(Of course “inappropriate” is what society has deemed “inappropriate” for people/adults…not what is actually developmentally inappropriate for this small child!)
My oldest (who, admittedly, was not parented positively during the majority of her 1 – 3 year old years) can now talk to me at length and rarely ever cries or throws fits. She still whines some…which is probably because I don’t listen as well as I should. She’s very confident and generally mature, though. She just spent her first time away from me — 4 days! And it was her own choice, too. She’d never been away from me longer than 12 hours previously but decided she was ready to stay with her grandparents. We talked to her nightly and she’d tell us what she had done that day and that she was not ready to come back!
Positive parenting works.
What if It Doesn’t Work?
There are times that positive parenting doesn’t work. If, for example, it is just not your style, or you fall into the trap of not correcting your child at all. Believe me — it’s worse, ultimately, not to correct or teach your child at all than it is to punish him (especially if you’re not doing it in anger).
The most important thing is that you are engaged with your child, knowing his needs, meeting his needs, loving him, and teaching him. Exactly how you accomplish that will be a bit different from home to home.
So why write this? And why the provocative title?
A lot of parents have a lot of misconceptions about positive parenting. It’s equated with “permissive parenting,” or as I like to call it, “not parenting.” Many people think that positive parents just let their kids do whatever they want and totally run wild. It can even look like that sometimes when a child is throwing a fit and a parent is sympathetically offering a hug instead of punishing the child. I wrote it to clear up those misconceptions and explain why positive parenting is a good and valid method.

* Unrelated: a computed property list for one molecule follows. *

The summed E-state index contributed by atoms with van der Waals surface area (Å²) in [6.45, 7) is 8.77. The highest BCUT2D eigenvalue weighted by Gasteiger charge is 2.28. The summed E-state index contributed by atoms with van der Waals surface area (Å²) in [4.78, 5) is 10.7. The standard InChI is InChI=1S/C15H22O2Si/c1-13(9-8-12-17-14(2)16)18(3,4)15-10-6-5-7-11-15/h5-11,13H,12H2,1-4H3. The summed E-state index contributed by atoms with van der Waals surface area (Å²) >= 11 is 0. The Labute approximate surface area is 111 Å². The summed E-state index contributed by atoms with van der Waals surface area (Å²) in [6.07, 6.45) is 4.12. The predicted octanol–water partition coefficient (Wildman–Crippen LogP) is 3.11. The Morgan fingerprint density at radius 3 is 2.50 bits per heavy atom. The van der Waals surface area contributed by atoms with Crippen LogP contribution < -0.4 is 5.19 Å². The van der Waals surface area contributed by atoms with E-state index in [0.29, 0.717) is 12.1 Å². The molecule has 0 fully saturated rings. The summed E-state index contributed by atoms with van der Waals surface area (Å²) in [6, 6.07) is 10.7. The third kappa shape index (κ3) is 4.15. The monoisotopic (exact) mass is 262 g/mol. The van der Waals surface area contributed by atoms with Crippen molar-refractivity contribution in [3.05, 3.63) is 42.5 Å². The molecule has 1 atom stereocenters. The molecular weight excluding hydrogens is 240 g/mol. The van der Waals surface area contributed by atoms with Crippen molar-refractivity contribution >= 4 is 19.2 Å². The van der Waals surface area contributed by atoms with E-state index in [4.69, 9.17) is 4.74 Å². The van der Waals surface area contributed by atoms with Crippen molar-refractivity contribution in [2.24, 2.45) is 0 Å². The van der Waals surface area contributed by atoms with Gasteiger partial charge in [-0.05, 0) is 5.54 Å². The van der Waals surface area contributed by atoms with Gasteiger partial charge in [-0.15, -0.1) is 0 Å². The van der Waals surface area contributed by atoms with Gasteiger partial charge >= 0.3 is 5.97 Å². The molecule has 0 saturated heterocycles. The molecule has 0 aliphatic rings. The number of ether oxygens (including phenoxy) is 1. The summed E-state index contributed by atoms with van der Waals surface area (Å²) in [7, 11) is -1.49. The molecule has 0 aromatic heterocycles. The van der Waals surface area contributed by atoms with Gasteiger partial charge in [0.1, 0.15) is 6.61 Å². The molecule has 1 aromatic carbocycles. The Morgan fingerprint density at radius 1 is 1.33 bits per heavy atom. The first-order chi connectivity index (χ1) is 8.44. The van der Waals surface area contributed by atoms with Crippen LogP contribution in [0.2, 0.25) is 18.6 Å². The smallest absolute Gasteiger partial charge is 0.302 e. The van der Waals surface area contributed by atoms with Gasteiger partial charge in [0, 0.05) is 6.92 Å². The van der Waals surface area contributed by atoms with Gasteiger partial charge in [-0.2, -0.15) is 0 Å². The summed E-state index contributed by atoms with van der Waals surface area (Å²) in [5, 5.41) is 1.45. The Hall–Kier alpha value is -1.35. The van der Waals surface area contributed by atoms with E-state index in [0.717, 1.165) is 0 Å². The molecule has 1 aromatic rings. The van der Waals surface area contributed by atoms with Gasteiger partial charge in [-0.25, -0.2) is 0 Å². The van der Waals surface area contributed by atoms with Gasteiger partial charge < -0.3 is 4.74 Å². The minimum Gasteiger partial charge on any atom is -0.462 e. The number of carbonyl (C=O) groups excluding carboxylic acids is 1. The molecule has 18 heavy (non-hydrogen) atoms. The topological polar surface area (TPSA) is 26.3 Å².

I also wrote it because I know that when *I* am not trying really hard to be involved and positive that *I* am being a lazy parent. I assumed I wasn’t alone. I know that sometimes I just want the kids to be calm and nice and not fight anymore and do what I tell them, already. I know sometimes I yell at them or stick them in time out because I am just so over the disobedience and creativity that small children are so good at. I really have to shake my head and think How do they come up with this stuff?! And how do they do it so quickly and make such a mess?! But that’s what small children do. I needed to remind myself that when I am frustrated and I just want them to “behave” that I am being lazy.
(Again…not that children shouldn’t be corrected. But parents need to understand that learning to “behave” is a process that takes years, lots of love and grace, etc. Correcting a small child today and expecting him to remember tomorrow or next week is just not going to happen.)
Understand? I’m writing this to myself, and to other parents who say “I’m in your shoes. I want to do a better job. I want to understand how to help my children grow into wonderful young men and women. I want to get past my own selfishness and laziness.”
In case you’re wondering “How in the world is this Biblical? The Bible clearly says we are to spank,” I don’t believe that. The “rod” is figurative and many of the passages regarding the rod are written about teens…not small children. There are absolutely no passages that advocate striking a small child for normal, developmental behavior. This article explains it all nicely. The core thing we are to impress upon our children is their need for the Lord and to help them love Him and follow Him, and to love all other people too. We do not need to physically (or otherwise) punish them to help them achieve these goals.
What do you think about positive discipline? Does it work in your home?